and is the input to the next layer . Let be the data input to the first layer. In addition, and are the weights and biases at layer . To allow us to track the evolving nature of the network, we include the training iteration number, , and the layer’s unit index number, .

The first equation for gradual DropIn is a vector of zeros then ones, which is designated as:

(1)

For regularizing DropIn, the equation for with a probability ratio is:

(2)

i.e., a 0-1 vector where each value is distributed as a Bernoulli random variable with probability

.

Once is set, the remaining equations (dropping and for simplicity) are the same for both modes – namely for layer :

(3)
(4)
(5)

where is any layer less than layer . These equations are similar to those for dropout, except instead of some of the outputs being zero, they are set to the values from a previous layer, .

3.2 Implementation

We implemented our method in Caffe

[12] by creating a new layer called DropIn. The parameters for the DropIn layer include a , (Figure 1), and a , , as described in Section 3.1.

DropIn requires that the size of both the new layer and the previous layer be the same. Hence, we also implemented a Resize layer to allow reshaping a layer’s output to a user-specified size. The Resize layer modifies its input, which is into a user-specified height, width, and number of channels/filters. The Resize layer allows DropIn to work with any two layers, even when the sizes of and are different.

4 Experiments

The purpose of this section is to demonstrate the effectiveness of DropIn on several standard datasets but with architectures that are not trainable with standard methods. No attempt was made to optimize the architecture or hyper-parameters for higher accuracy because our main objective was to show that a deep architecture that will not converge without DropIn, will converge with it. However, the results in Sections 4.3 and 4.4 also demonstrate an increase in accuracy by using a deeper network for Imagenet.

All of the following experiments were run with Caffe (downloaded August 31, 2015) using CUDA 7.0 and Nvidia’s CuDNN. These experiments were run on a 64 node cluster with 8 Nvidia Titan Black GPUs, 128 GB memory, and dual Intel Xenon E5-2620 v2 CPUs per node.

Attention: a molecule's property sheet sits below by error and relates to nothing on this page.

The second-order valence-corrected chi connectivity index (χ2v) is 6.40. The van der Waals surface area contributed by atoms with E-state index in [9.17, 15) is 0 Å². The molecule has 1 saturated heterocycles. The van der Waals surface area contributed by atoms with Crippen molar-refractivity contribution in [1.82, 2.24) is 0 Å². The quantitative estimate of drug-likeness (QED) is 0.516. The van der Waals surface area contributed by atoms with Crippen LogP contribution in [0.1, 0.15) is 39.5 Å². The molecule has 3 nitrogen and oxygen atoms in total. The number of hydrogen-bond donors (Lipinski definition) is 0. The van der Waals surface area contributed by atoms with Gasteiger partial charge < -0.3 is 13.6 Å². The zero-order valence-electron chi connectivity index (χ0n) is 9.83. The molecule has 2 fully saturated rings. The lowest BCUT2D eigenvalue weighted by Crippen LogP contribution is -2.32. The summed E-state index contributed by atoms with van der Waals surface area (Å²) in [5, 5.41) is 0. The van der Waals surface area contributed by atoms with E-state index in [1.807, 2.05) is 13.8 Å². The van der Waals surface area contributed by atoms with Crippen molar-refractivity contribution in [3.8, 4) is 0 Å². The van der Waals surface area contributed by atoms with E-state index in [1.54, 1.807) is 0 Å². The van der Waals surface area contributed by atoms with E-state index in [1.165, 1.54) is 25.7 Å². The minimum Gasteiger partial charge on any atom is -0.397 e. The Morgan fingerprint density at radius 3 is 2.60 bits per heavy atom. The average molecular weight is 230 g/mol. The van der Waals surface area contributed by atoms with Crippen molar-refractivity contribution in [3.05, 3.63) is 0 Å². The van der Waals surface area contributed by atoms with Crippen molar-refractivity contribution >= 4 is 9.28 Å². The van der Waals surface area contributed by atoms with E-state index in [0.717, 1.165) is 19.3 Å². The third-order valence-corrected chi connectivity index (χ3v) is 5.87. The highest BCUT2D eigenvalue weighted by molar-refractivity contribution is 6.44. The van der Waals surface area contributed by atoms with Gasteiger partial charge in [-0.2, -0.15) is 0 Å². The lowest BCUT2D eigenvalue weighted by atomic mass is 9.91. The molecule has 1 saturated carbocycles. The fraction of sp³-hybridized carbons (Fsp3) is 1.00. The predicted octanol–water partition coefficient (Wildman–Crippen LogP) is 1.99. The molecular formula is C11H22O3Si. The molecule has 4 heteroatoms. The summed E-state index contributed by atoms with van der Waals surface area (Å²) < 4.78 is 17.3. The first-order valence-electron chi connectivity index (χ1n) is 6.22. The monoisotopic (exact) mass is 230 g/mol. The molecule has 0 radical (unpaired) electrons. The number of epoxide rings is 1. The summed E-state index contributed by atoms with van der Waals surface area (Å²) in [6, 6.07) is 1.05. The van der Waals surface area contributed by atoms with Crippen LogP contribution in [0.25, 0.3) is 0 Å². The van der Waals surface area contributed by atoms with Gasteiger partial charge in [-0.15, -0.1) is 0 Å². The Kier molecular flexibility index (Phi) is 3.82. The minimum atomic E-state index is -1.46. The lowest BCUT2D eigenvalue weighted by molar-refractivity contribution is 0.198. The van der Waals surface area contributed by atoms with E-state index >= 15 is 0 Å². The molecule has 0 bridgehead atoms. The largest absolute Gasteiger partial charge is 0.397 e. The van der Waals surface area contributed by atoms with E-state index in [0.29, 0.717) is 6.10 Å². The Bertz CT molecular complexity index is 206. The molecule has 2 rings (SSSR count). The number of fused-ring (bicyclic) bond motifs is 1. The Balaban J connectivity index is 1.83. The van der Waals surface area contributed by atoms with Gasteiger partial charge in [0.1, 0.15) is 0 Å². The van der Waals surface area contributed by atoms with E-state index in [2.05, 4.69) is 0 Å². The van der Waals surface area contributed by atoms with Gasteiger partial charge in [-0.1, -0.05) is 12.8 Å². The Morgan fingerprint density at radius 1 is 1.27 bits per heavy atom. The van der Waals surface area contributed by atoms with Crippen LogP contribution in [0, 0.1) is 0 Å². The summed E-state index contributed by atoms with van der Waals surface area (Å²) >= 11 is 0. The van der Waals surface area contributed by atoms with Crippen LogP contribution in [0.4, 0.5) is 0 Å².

The following subsections depict, in table form, the structure of several networks. We use the naming convention {layer type}{layer number}-{number of outputs}(filter size). For example, conv1_2-32 represents a convolutional layer numbered 1_2 with 32 outputs and filters sized . DropIn layers are denoted as dropin , as depicted in Figure 1.

In Section 4.1 we show that very deep networks are trainable when using gradual DropIn on expanded LeNet with MNIST data. In Section 4.2 we show the effect of DropIn length on training accuracy for expanded CIFAR-10 network and that a small performance gain is possible with added layers. In Section 4.3 we show that an expanded AlexNet architecture increases accuracy and is trainable only with gradual DropIn . In Section 4.4 the VGG16 network is trained using gradual DropIn without the need to transfer weights from a shallower network.

LeNet LeNet(2N) + DropIn

data
conv1_1-20 conv1_1-20
conv1_2-20
dropin (1_1 + 1_2)
conv1_3-20
dropin (1_2 + 1_3)
conv1_N-20
dropin (1_(N-1) + 1_N)
maxpool

conv2_1-50
conv2_1-50
conv2_2-50
dropin (2_1 + 2_2)
conv2_3-50
dropin (2_2 + 2_3)
conv2_N-50
dropin (2_(N-1) + 2_N)
maxpool
fc3-500
fc4-10
soft-max
Table 1: Network architecture for LeNet and LeNet(2N)+ DropIn.
Figure 2: Classification accuracy while training LeNet(10) + DropIn architecture with MNIST data. Curves represent different DropIn lengths, . (Best viewed in color)
Figure 3: Classification accuracy while training LeNet(2N) + DropIn, for with MNIST data. Curves represent different network depths. (Best viewed in color)

4.1 Mnist

This dataset consists of 70,000 grey-scale images with a resolution of 28x28111http://yann.lecun.com/exdb/mnist/. Of these, 60,000 are for training and 10,000 are for testing. There are ten classes, each a different handwritten digit from zero to nine, with 7,000 images per class.

The standard network architecture for the classification of MNIST, provided in the Caffe package, is the 4-layer LeNet consisting of 2 convolutional/max-pooling layers followed by 2 fully-connected layers (see the first column of Table

1 for details). Inspired by the work in [22], we increased the number of convolutional layers from two to 2N, which we denote as LeNet(2N). These added layers (as seen in the second column of Table 1, minus the DropIn layers shown in red) learned a convolution filter but did not change the size of the outputs. We then added DropIn layers between each of the convolutional layers (as seen in the second column of Table 1) and called this network LeNet(2N) + DropIn.